Faulty Safety Systems Failed To Stop Mine Explosion
SCOTT SIMON, host:
This is WEEKEND EDITION from NPR News. I'm Scott Simon.
We have an update to the mine explosion that claimed 29 lives in West Virginia last year. NPR News has learned that safety systems required by law were not working properly before that blast at the Upper Big Branch coal mine. Some mine safety experts believe these water-based safety systems might have helped prevent the blast if they had all been working together and functioning properly.
Howard Berkes has the latest in NPR's ongoing investigation of Massey Energy's Upper Big Branch mine. Howard, thanks so much for being with us.
HOWARD BERKES: Good to be with you.
SIMON: And what kind of safety systems are we talking about and why were they so critical?
BERKES: We're talking about water suppression systems, a fire suppression system that feeds the long wall mining machine in the Upper Big Branch mine that is believed to be the source of this explosion that took place there. This mining machine has a huge cutting tool called a shearer, and these water systems work to keep coal dust down as the shearer cuts into the coal. It works to keep sparks under control as the shearer sometimes hits rock, and it's there if a fire starts, and it's there also if there's some kind of small ignition that starts. These kinds of water systems can kind of keep that controlled and maybe even snuff it out.
SIMON: But there's a lot to suggest they weren't working properly before the explosion.
BERKES: Well, that's what we've been hearing from the sources that we have who are fully aware of what's going on in the investigation. And what they're telling is that they've found that these water systems were just basically dysfunctional. There's a fire suppression system that our sources tell us was not working and Massey Energy has acknowledged that a hose was manually blocked.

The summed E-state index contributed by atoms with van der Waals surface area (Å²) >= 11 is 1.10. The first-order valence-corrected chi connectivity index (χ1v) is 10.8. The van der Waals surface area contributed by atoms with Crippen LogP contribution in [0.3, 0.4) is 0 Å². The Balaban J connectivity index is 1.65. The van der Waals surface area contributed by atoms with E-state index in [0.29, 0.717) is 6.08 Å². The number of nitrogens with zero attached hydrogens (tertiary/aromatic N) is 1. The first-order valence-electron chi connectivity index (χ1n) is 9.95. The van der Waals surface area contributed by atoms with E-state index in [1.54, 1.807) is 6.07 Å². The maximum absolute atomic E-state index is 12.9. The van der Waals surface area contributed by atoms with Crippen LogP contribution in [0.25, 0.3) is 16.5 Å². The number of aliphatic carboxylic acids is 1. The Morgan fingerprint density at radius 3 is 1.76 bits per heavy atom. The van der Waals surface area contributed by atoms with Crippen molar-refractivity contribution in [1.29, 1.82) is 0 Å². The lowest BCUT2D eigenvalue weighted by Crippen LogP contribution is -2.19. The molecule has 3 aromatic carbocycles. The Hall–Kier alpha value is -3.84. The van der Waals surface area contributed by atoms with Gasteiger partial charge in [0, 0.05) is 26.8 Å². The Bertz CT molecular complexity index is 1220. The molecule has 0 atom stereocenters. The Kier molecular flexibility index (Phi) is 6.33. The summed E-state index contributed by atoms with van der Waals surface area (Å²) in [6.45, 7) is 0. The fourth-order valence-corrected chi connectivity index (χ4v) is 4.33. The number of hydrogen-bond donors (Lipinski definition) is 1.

The system that sprays water against the coal and keeps the coal down and sprays the shearer that cuts the coal, that was clogged up. There was evidence, some of my sources say, of nails being hammered into those sprayers, which rendered them useless. And a testing of that spraying device shows that it was not sending out water robustly enough to actually provide the kind of water spray that should have been provided.
And the bottom line on this is that the theory is that a small fireball, as I mentioned, was created by methane gas hitting sparks on this cutting tool. And so the idea is if all this stuff was working, you know, maybe it would've helped tamper that fireball, quench it, control it.
SIMON: But if they weren't working properly, it set in motion circumstances that could lead to an explosion.
BERKES: Well, there's a long history of these small fireballs being created in coal mines where some of these water systems actually put the fireballs out. The federal government actually keeps records of these ignitions, as they call them. And we don't know for sure what would have happened that day, but because these systems weren't working, there wasn't that opportunity for these water systems to have had some impact on that small fireball.
This huge explosion happened, went two miles through the mine. Twenty-nine miners were killed.
SIMON: Howard, what's the status of the criminal and civil cases against Massey Energy?
BERKES: We don't know what's going on with the criminal investigation conducted by the FBI and the U.S. Attorney's office. They've been completely quiet about that. There are some civil cases underway, and a lawsuit that was already filed was amended yesterday, which not only named Massey Energy as a corporate entity but now also names the board of Massey Energy as defendants.
And it's basically a wrongful death suit and it was filed by families of two of the victims of the Upper Big Branch explosion. And it cites these facts now in the amended complaint.
SIMON: And how close might investigators be to determining what really caused this terrible tragedy?
BERKES: There are strong indications that they have finished up the underground investigation; they have finished up more than 300 interviews - maybe have a few to go - and we think that perhaps by the first anniversary of this tragedy on April 5, we'll have some reports out that will give us a good sense of what happened. And the information that we've now reported is part of that good sense that they have of what might have taken place.
SIMON: NPR's Howard Berkes, thanks so much.
BERKES: Thank you, Scott.
SIMON: You can find an animated map illustrating possible causes of the Upper Big Branch explosion on our website, NPR.org.
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